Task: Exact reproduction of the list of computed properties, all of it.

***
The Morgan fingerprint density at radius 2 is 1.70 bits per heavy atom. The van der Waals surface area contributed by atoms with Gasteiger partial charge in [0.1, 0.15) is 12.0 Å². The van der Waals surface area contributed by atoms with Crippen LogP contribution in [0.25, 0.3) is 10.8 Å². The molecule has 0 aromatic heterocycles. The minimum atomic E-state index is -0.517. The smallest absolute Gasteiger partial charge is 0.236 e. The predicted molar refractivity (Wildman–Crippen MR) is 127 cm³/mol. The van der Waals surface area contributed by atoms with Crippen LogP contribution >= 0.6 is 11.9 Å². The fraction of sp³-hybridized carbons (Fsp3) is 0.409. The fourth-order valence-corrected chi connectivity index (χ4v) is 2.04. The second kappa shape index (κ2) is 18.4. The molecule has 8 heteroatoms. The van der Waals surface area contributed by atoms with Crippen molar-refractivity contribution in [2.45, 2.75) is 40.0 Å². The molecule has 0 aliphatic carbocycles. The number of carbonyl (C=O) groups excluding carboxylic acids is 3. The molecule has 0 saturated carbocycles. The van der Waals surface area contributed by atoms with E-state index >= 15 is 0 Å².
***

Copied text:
The Morgan fingerprint density at radius 2 is 1.70 bits per heavy atom. The van der Waals surface area contributed by atoms with Gasteiger partial charge in [0.1, 0.15) is 12.0 Å². The van der Waals surface area contributed by atoms with Crippen LogP contribution in [0.25, 0.3) is 10.8 Å². The molecule has 0 aromatic heterocycles. The minimum atomic E-state index is -0.517. The smallest absolute Gasteiger partial charge is 0.236 e. The predicted molar refractivity (Wildman–Crippen MR) is 127 cm³/mol. The van der Waals surface area contributed by atoms with Crippen LogP contribution >= 0.6 is 11.9 Å². The fraction of sp³-hybridized carbons (Fsp3) is 0.409. The fourth-order valence-corrected chi connectivity index (χ4v) is 2.04. The second kappa shape index (κ2) is 18.4. The molecule has 8 heteroatoms. The van der Waals surface area contributed by atoms with Crippen molar-refractivity contribution in [2.45, 2.75) is 40.0 Å². The molecule has 0 aliphatic carbocycles. The number of carbonyl (C=O) groups excluding carboxylic acids is 3. The molecule has 0 saturated carbocycles. The van der Waals surface area contributed by atoms with E-state index >= 15 is 0 Å².